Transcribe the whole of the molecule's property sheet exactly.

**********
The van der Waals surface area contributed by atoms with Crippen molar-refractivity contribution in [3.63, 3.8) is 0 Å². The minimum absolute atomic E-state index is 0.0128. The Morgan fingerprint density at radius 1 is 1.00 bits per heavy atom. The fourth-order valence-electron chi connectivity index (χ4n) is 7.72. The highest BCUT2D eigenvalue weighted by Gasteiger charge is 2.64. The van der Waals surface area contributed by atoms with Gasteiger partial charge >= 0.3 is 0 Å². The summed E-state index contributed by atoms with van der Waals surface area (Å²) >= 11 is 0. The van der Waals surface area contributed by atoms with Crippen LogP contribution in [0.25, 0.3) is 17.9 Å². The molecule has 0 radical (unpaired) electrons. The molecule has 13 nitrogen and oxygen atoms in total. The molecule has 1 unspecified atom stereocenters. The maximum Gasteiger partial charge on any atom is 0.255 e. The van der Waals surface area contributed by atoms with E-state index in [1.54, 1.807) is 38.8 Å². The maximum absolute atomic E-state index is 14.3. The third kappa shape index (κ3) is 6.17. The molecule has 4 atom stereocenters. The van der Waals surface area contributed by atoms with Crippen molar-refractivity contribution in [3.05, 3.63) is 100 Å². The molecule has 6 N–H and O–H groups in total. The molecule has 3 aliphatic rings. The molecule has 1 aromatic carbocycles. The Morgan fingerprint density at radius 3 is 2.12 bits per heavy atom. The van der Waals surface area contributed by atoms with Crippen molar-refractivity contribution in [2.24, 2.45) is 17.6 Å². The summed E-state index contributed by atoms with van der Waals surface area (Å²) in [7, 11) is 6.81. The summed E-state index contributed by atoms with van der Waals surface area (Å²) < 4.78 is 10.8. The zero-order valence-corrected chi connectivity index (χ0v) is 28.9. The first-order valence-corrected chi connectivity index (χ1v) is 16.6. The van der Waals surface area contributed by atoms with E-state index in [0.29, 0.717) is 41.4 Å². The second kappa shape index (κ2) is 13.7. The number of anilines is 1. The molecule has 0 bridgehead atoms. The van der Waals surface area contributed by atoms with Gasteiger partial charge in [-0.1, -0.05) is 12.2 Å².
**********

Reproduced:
The van der Waals surface area contributed by atoms with Crippen molar-refractivity contribution in [3.63, 3.8) is 0 Å². The minimum absolute atomic E-state index is 0.0128. The Morgan fingerprint density at radius 1 is 1.00 bits per heavy atom. The fourth-order valence-electron chi connectivity index (χ4n) is 7.72. The highest BCUT2D eigenvalue weighted by Gasteiger charge is 2.64. The van der Waals surface area contributed by atoms with Gasteiger partial charge >= 0.3 is 0 Å². The summed E-state index contributed by atoms with van der Waals surface area (Å²) >= 11 is 0. The van der Waals surface area contributed by atoms with Crippen LogP contribution in [0.25, 0.3) is 17.9 Å². The molecule has 0 radical (unpaired) electrons. The molecule has 13 nitrogen and oxygen atoms in total. The molecule has 1 unspecified atom stereocenters. The maximum Gasteiger partial charge on any atom is 0.255 e. The van der Waals surface area contributed by atoms with E-state index in [1.54, 1.807) is 38.8 Å². The maximum absolute atomic E-state index is 14.3. The third kappa shape index (κ3) is 6.17. The molecule has 4 atom stereocenters. The van der Waals surface area contributed by atoms with Crippen molar-refractivity contribution in [3.05, 3.63) is 100 Å². The molecule has 6 N–H and O–H groups in total. The molecule has 3 aliphatic rings. The molecule has 1 aromatic carbocycles. The Morgan fingerprint density at radius 3 is 2.12 bits per heavy atom. The van der Waals surface area contributed by atoms with Crippen molar-refractivity contribution in [2.24, 2.45) is 17.6 Å². The summed E-state index contributed by atoms with van der Waals surface area (Å²) in [7, 11) is 6.81. The summed E-state index contributed by atoms with van der Waals surface area (Å²) < 4.78 is 10.8. The zero-order valence-corrected chi connectivity index (χ0v) is 28.9. The first-order valence-corrected chi connectivity index (χ1v) is 16.6. The van der Waals surface area contributed by atoms with E-state index in [0.29, 0.717) is 41.4 Å². The second kappa shape index (κ2) is 13.7. The number of anilines is 1. The molecule has 0 bridgehead atoms. The van der Waals surface area contributed by atoms with Gasteiger partial charge in [-0.1, -0.05) is 12.2 Å².